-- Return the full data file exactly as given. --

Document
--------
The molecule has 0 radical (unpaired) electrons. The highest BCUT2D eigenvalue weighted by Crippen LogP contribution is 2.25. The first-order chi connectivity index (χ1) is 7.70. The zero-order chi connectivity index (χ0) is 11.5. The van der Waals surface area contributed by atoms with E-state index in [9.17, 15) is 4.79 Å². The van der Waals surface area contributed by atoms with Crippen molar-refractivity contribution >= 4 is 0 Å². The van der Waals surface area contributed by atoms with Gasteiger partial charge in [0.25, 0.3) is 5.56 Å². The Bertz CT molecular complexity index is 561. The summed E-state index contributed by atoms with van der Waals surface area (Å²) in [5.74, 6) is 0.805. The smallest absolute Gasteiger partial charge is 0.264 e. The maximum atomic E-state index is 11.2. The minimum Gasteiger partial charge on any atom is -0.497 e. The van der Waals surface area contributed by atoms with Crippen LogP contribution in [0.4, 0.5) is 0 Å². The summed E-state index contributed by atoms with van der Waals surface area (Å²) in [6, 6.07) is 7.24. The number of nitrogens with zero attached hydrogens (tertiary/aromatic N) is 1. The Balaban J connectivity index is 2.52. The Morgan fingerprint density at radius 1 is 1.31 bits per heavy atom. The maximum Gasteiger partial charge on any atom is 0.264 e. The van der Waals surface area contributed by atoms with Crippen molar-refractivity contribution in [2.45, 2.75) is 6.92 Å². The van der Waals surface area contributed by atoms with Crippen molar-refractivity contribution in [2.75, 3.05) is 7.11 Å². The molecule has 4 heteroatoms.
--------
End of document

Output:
The molecule has 0 radical (unpaired) electrons. The highest BCUT2D eigenvalue weighted by Crippen LogP contribution is 2.25. The first-order chi connectivity index (χ1) is 7.70. The zero-order chi connectivity index (χ0) is 11.5. The van der Waals surface area contributed by atoms with E-state index in [9.17, 15) is 4.79 Å². The van der Waals surface area contributed by atoms with Crippen molar-refractivity contribution >= 4 is 0 Å². The van der Waals surface area contributed by atoms with Gasteiger partial charge in [0.25, 0.3) is 5.56 Å². The Bertz CT molecular complexity index is 561. The summed E-state index contributed by atoms with van der Waals surface area (Å²) in [5.74, 6) is 0.805. The smallest absolute Gasteiger partial charge is 0.264 e. The maximum atomic E-state index is 11.2. The minimum Gasteiger partial charge on any atom is -0.497 e. The van der Waals surface area contributed by atoms with Crippen LogP contribution in [0.4, 0.5) is 0 Å². The summed E-state index contributed by atoms with van der Waals surface area (Å²) in [6, 6.07) is 7.24. The number of nitrogens with zero attached hydrogens (tertiary/aromatic N) is 1. The Balaban J connectivity index is 2.52. The Morgan fingerprint density at radius 1 is 1.31 bits per heavy atom. The maximum Gasteiger partial charge on any atom is 0.264 e. The van der Waals surface area contributed by atoms with Crippen molar-refractivity contribution in [2.45, 2.75) is 6.92 Å². The van der Waals surface area contributed by atoms with Crippen molar-refractivity contribution in [2.75, 3.05) is 7.11 Å². The molecule has 4 heteroatoms.